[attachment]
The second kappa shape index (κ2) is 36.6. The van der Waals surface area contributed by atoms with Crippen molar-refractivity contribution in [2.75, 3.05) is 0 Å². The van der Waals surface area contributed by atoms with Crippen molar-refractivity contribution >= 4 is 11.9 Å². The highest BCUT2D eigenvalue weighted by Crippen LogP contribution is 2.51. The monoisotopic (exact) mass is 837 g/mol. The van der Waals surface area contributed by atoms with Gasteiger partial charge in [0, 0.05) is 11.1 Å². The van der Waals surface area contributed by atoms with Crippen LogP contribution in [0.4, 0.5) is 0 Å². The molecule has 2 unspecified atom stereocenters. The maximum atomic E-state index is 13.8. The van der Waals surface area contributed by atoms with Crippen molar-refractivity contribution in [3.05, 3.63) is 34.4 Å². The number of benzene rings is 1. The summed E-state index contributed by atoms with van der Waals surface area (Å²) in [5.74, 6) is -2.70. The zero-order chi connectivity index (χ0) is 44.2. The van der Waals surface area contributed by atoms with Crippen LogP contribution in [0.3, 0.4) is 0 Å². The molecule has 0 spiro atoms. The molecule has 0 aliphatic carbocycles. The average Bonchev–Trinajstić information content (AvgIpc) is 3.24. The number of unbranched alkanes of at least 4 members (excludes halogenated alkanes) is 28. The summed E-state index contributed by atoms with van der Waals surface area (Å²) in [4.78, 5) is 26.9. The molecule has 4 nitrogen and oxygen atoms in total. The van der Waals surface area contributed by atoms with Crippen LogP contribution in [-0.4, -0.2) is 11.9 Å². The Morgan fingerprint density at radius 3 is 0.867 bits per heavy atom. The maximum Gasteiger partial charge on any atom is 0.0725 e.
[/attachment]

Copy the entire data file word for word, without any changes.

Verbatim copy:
The second kappa shape index (κ2) is 36.6. The van der Waals surface area contributed by atoms with Crippen molar-refractivity contribution in [2.75, 3.05) is 0 Å². The van der Waals surface area contributed by atoms with Crippen molar-refractivity contribution >= 4 is 11.9 Å². The highest BCUT2D eigenvalue weighted by Crippen LogP contribution is 2.51. The monoisotopic (exact) mass is 837 g/mol. The van der Waals surface area contributed by atoms with Gasteiger partial charge in [0, 0.05) is 11.1 Å². The van der Waals surface area contributed by atoms with Crippen LogP contribution in [0.4, 0.5) is 0 Å². The molecule has 2 unspecified atom stereocenters. The maximum atomic E-state index is 13.8. The van der Waals surface area contributed by atoms with Crippen molar-refractivity contribution in [3.05, 3.63) is 34.4 Å². The number of benzene rings is 1. The summed E-state index contributed by atoms with van der Waals surface area (Å²) in [5.74, 6) is -2.70. The zero-order chi connectivity index (χ0) is 44.2. The van der Waals surface area contributed by atoms with Crippen LogP contribution in [0.3, 0.4) is 0 Å². The molecule has 0 spiro atoms. The molecule has 0 aliphatic carbocycles. The average Bonchev–Trinajstić information content (AvgIpc) is 3.24. The number of unbranched alkanes of at least 4 members (excludes halogenated alkanes) is 28. The summed E-state index contributed by atoms with van der Waals surface area (Å²) in [4.78, 5) is 26.9. The molecule has 4 nitrogen and oxygen atoms in total. The van der Waals surface area contributed by atoms with Crippen LogP contribution in [-0.4, -0.2) is 11.9 Å². The Morgan fingerprint density at radius 3 is 0.867 bits per heavy atom. The maximum Gasteiger partial charge on any atom is 0.0725 e.